I agree with my hon. Friend the Member for Ilford North (Wes Streeting): how many more times do we have to be here before we get firm action?
I thank the hon. Members who secured this important debate, and I pay tribute to all my constituents and the community groups who have contacted me to express their views about the deteriorating situation in Sri Lanka. All of them, especially from the Tamil community, have impressed upon me the need for decisive international action merely to secure a peaceful and just future for the country.
These next few days in the run-up to the UN Human Rights Council meeting on Monday are critical to securing a meaningful international intervention that could lead to that better future. That is why I support the call in this debate for urgent action from the highest levels of our Government, in particular the Prime Minister and The Foreign Secretary, to ensure that the resolution is strengthened for Monday and also that the vote is overwhelmingly carried. I urge the Government to draw upon the full range of our diplomatic relationships, especially with our friends in the Commonwealth countries in Africa and Asia.
Many of us have been shocked but not surprised at the latest report in January on the situation in Sri Lanka from the UN Commissioner for Human Rights. It sets out straightforwardly the litany of concerns that our own constituents have drawn to our attention: the failure of the Sri Lankan Government to address past human rights violations; the closing down of the space for independent voices; the intimidation of civil society alongside a deepening attitude of acting with impunity within the Government; a visible and increased militarisation of the civil Administration; and, yes, the rise of ethno-nationalism and hate speech—there clearly has been a concerted and targeted attack on the rights of Tamil and Muslim communities.
I repeat what others have said: the seriousness of these issues means that the UK Government must throw their full diplomatic weight behind the strengthening of the United Nations Council resolution and make sure that we follow it through to implementation. As my hon. Friend for Ilford North said, we should also recognise that the adoption of the resolution does not preclude individual countries like ours from taking additional unilateral action. I believe that this country has a special responsibility for action as a former colonial power. We united the three kingdoms, one of which was a Tamil kingdom, into one country and then left in 1948.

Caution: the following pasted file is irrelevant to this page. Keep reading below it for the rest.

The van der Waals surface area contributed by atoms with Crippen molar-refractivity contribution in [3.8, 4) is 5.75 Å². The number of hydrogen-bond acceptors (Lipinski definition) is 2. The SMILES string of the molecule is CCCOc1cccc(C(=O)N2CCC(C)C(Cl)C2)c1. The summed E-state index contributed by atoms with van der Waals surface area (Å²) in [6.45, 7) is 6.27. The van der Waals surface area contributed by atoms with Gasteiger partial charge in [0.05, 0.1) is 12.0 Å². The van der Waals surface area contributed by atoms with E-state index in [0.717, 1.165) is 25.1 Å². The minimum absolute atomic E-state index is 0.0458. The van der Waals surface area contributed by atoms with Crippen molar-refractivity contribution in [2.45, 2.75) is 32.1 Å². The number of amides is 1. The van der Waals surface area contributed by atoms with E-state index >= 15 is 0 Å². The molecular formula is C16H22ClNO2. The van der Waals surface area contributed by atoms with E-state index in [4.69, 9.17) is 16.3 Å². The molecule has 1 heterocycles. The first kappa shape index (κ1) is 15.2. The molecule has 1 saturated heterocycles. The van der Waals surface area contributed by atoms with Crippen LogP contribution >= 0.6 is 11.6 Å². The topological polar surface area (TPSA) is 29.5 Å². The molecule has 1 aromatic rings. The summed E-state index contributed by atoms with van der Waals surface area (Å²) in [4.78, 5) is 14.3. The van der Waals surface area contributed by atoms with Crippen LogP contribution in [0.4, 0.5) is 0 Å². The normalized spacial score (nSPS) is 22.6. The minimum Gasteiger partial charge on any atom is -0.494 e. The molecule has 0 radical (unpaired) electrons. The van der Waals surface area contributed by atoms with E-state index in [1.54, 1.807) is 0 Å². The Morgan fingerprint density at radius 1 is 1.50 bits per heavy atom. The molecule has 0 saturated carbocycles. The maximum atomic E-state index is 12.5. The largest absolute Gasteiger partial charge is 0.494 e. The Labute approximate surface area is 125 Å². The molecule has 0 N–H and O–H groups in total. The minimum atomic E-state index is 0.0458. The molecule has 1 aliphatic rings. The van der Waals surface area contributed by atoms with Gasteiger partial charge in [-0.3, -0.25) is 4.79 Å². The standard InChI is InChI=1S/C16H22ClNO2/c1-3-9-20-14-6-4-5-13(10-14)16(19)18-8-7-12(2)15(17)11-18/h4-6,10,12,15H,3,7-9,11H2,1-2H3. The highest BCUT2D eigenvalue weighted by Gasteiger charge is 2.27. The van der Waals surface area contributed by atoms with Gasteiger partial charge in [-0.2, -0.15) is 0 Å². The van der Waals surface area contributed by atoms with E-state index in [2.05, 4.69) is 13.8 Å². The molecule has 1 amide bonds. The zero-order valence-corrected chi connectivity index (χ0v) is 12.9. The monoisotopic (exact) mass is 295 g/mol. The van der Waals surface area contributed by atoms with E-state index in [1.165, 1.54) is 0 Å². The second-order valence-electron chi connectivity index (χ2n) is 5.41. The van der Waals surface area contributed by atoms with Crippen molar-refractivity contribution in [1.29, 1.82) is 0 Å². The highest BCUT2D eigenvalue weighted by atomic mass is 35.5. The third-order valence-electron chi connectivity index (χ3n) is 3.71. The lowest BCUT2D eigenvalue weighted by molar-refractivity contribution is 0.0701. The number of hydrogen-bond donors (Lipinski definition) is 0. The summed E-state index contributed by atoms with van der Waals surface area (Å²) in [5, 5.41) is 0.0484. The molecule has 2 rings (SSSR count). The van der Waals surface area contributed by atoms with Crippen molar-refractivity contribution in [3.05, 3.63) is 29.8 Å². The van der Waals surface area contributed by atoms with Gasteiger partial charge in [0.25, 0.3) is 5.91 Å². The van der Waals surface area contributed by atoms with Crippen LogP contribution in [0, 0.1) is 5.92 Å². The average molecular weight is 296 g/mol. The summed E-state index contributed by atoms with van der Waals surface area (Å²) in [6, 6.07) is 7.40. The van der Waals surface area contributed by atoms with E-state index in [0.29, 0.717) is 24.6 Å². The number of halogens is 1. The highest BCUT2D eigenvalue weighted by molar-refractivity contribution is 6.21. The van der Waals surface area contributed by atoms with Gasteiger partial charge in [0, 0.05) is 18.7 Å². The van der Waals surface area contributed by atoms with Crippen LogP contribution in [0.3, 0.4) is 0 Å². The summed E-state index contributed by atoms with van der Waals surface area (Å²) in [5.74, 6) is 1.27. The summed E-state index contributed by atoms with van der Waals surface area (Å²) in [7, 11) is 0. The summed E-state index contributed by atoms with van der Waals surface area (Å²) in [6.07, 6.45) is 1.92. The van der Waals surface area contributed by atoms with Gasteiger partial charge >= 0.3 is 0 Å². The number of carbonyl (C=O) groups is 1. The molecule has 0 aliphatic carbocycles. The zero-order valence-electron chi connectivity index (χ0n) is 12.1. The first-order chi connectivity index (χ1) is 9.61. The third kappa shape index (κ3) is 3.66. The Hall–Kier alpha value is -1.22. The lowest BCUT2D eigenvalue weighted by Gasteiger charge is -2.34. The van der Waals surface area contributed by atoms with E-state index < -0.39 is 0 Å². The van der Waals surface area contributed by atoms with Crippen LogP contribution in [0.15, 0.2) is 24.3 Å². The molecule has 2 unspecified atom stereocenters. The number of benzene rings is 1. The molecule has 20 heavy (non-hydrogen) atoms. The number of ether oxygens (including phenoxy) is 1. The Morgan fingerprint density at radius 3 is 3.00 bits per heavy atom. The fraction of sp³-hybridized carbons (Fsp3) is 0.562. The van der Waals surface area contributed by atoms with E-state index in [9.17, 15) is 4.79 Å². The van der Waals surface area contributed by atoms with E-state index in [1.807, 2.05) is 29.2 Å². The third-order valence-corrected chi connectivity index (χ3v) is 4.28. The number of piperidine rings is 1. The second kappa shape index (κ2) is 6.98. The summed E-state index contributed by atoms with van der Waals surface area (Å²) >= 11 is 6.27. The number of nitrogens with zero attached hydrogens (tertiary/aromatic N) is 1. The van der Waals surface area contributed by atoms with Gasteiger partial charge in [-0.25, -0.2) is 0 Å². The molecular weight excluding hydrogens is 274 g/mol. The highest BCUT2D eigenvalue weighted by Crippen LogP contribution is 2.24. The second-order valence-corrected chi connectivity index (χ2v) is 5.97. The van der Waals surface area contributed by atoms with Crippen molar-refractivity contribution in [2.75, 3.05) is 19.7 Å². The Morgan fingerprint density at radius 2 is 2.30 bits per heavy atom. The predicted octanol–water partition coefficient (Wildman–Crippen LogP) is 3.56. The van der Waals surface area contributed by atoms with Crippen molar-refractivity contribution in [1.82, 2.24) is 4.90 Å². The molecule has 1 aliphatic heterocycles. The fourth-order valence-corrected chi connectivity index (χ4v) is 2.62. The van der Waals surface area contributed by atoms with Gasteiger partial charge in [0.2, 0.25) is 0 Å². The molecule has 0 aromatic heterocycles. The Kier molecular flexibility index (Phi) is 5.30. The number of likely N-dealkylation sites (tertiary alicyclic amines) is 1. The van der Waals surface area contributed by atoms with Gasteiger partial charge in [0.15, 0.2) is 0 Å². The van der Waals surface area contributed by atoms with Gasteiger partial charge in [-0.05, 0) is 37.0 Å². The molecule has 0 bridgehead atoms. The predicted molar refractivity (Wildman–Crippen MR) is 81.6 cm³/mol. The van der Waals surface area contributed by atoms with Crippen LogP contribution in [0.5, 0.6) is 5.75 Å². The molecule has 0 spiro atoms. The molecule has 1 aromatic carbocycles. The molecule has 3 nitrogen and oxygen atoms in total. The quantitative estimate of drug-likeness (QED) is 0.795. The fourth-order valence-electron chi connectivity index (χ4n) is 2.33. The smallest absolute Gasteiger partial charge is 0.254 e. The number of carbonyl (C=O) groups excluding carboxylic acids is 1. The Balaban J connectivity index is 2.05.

To prove that we are serious about holding the Sri Lankan Government regime to account, the only way is for the UK Government to undertake unilaterally three distinct actions. First, we must ensure that all trade and aid agreements with Sri Lanka are only granted following the full ratification and enactment by the Sri Lankan Government of the UN human rights conventions and the fulfilment of their pledge to scrap the Prevention of Terrorism Act. Secondly, I support all Members who have said that we should use the Magnitsky provisions that we have recently put into legislation to ensure that we take action against those individuals who are accused of gross human rights violations. Finally, we must ensure that we fully fund and support bodies investigating human rights abuses and war crimes and bring on to the agenda the claims of genocide during the war in Sri Lanka.